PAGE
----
(This is a transcription from the original memo. As much as possible, the original format has been preserved.)
SUBJECT: AMC Opinion Concerning “Flying Discs”
TO: Commanding General
|This letter was sent out from Air Material Commands (AMC) in response to a request from Brig General Schulgen. As a result of the opinions expressed by Twining, Gen Schulgen issued his now famous Collection Memorandum.Gen. Twining requested that investigations be conducted that might shed some light on the recent rash of Flying Saucer sightings. In response to the Schugen Collection Memorandum, The Walker Memo was sent to see what field offices could find.
Some proponents view this letter as proof that the Air Force knows that extraterrestrial UFOs exist. The closest the the letter comes to considering alien origin is the opinion that [there is] “The possibility that some foreign nation has a form of propulsion possibly nuclear, which is outside of our domestic knowledge.” However, the proponents tend to ignore, or dismiss as an “obvious lie” dictated by the Super Secret Roswell Conspiracy, the instruction that his commanders should consider: “The lack of physical evidence in the shape of crash recovered exhibits which would undeniably prove the existence of these subjects.“
Army Air Force
Washington 25, D.C.
ATTENTION: Brig. General George Schulgen
1. As requested by AC/AS-2 there is presented below the considered opinion of this command concerning the so-called “Flying Discs.” This opinion is based on interrogation report data furnished by AC/AS-2 and preliminary studies by personnel of T-2 and Aircraft Laboratory, Engineering Division T-3. This opinion was arrived at in a conference between personnel from the Air Institute of Technology, Intelligence T-2, Office, Chief of Engineering Division, and the Aircraft, Power Plant and Propeller Laboratories of Engineering Division T-3.
2. It is the opinion that:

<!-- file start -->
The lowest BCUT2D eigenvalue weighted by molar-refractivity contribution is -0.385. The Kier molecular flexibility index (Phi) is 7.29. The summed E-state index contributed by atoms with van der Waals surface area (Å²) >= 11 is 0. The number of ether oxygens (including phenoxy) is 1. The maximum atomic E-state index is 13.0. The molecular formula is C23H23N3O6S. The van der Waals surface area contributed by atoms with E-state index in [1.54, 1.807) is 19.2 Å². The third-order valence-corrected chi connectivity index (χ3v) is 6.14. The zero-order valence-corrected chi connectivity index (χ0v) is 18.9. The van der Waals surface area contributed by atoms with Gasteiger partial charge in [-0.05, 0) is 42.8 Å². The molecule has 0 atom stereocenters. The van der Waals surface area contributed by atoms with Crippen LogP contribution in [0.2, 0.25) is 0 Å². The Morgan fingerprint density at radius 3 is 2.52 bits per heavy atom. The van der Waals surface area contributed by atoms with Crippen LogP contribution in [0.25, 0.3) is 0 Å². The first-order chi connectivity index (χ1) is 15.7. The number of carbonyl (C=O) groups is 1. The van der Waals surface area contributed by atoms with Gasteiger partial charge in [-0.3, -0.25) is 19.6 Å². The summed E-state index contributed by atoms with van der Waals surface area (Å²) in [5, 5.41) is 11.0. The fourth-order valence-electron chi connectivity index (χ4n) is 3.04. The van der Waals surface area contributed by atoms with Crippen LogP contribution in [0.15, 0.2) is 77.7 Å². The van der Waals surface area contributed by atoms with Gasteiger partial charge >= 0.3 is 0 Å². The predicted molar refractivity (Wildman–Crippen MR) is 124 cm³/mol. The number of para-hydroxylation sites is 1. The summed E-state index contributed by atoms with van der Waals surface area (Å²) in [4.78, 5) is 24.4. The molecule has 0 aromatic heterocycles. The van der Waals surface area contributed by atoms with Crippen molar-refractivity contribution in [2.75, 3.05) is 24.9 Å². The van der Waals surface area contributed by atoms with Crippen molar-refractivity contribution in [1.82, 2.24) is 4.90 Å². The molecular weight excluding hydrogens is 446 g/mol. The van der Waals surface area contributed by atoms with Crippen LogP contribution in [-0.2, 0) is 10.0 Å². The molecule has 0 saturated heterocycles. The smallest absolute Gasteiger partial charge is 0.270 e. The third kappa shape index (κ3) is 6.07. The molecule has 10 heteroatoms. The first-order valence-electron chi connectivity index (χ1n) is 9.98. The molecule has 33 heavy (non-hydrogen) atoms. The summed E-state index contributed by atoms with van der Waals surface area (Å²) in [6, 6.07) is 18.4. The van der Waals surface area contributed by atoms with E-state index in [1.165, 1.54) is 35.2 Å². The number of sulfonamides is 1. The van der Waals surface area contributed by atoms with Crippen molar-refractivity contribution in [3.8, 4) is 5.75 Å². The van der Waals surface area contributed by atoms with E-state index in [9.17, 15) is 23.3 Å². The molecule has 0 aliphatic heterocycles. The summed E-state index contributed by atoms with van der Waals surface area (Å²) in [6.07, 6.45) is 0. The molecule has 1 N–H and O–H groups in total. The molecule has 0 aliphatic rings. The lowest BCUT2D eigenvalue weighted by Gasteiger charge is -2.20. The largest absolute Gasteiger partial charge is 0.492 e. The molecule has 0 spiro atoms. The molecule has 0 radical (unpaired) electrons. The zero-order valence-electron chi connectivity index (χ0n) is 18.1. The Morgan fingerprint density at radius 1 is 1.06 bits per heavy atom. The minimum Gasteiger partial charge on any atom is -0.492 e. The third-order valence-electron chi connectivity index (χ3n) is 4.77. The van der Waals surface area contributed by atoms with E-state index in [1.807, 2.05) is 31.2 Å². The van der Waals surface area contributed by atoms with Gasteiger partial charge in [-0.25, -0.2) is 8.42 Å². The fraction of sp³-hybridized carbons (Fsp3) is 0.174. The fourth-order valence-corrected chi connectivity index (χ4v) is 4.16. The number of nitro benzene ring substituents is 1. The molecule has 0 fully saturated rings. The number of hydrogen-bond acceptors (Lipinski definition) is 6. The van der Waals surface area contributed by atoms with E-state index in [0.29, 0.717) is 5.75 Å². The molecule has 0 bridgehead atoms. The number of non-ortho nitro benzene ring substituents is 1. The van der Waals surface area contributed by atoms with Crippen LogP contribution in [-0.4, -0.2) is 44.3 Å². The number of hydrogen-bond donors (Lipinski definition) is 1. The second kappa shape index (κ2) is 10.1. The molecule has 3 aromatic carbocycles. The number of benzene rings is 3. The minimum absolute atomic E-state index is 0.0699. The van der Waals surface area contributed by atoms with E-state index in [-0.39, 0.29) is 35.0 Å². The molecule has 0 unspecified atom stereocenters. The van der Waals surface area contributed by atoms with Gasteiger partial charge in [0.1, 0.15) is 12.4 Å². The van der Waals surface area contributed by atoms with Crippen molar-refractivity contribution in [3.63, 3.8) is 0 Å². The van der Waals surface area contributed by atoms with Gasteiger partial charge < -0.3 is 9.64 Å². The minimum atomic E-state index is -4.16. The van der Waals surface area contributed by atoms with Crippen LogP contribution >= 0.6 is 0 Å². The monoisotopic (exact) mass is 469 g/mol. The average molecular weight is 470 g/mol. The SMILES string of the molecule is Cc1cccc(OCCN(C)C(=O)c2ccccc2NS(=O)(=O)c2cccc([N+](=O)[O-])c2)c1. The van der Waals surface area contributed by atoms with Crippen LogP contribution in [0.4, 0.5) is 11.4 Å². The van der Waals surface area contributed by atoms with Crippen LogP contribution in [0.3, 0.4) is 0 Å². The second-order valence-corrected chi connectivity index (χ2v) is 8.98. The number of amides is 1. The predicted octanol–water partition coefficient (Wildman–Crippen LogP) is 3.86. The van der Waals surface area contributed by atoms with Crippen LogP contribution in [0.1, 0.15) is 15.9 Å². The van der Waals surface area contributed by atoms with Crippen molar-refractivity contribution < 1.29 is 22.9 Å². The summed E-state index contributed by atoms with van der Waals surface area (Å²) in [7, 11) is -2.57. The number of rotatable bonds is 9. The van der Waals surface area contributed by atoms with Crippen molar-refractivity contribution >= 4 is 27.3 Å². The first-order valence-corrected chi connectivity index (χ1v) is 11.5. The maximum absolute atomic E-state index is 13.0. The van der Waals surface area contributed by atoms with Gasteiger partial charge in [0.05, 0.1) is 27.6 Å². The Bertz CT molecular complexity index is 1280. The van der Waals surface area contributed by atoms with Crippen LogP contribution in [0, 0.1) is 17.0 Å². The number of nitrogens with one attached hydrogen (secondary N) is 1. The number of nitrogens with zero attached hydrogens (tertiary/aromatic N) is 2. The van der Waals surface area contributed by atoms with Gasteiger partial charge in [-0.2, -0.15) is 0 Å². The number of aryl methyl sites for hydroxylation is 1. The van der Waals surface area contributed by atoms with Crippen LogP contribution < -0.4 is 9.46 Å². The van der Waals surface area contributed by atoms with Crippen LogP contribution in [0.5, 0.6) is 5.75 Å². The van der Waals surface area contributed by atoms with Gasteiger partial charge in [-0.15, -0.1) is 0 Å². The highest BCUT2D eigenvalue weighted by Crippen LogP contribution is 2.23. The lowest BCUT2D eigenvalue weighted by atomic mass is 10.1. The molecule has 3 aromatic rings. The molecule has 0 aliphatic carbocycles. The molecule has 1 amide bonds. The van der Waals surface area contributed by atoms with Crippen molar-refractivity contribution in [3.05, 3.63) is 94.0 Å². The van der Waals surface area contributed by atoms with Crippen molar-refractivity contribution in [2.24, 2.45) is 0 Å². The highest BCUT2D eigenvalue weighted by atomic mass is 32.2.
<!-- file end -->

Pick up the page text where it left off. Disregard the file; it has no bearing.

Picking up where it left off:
a. The phenomenon is something real and not visionary or fictitious.
b. There are objects probably approximating the shape of a disc, of such appreciable size as to appear to be as large as man-made aircraft.
c. There is a possibility that some of the incidents may be caused by natural phenomena, such as meteors.
d. The reported operating characteristics such as extreme rates of climb, maneuverability (particularly in roll), and motion which must be considered evasive when sighted or contacted by friendly aircraft and radar, lend belief to the possibility that some of the objects are controlled either manually, automatically or remotely.
e. The apparent common description is as follows:-
(1) Metallic or light reflecting surface.
(2) Absence of trail, except in a few instances where the object apparently was operating under high performance conditions.
(3) Circular or elliptical in shape, flat on bottom and domed on top.
(4) Several reports of well kept formation flights varying from three to nine objects.
(5) Normally no associated sound, except in three instances a substantial rumbling roar was noted.
(6) Level flight speeds normally above 300 knots are estimated.
f. It is possible within the present U.S. knowledge — provided extensive detailed development is undertaken — to construct a piloted aircraft which has the general description of the object in sub- paragraph (e) above which would be capable of an approximate range of 7000 miles at subsonic speeds.
g. Any development in this country along the lines indicated would be extremely expensive, time consuming and at the considerable expense of current projects and therefore, if directed, should be set up independently of existing projects.
h. Due consideration must be given the following:-
(1) The possibility that these objects are of domestic origin – the product of some high security project not known to AC/AS-2 or this Command.
(2) The lack of physical evidence in the shape of crash recovered exhibits which would undeniably prove the existence of these subjects.
(3) The possibility that some foreign nation has a form of propulsion possibly nuclear, which is outside of our domestic knowledge.
3. It is recommended that:-
a. Headquarters, Army Air Forces issue a directive assigning a priority, security classification and Code name for a detailed study of this matter to include the preparation of complete sets of all available and pertinent data which will then be made available to the Army, Navy, Atomic Energy Commission, JRDB, the Air Force Scientific Advisory Group, NACA, and the RAND and NEPA projects for comments and recommendations, with a preliminary report to be forwarded within 15 days of receipt of the data and a detailed report thereafter every 30 days as the investigation develops. A complete interchange of data should be affected.
4. Awaiting a specific directive AMC will continue the investigation within its current resources in order to more closely define the nature of the phenomenon. Detailed Essential Elements of Information will be formulated immediately for transmittal thru channels.
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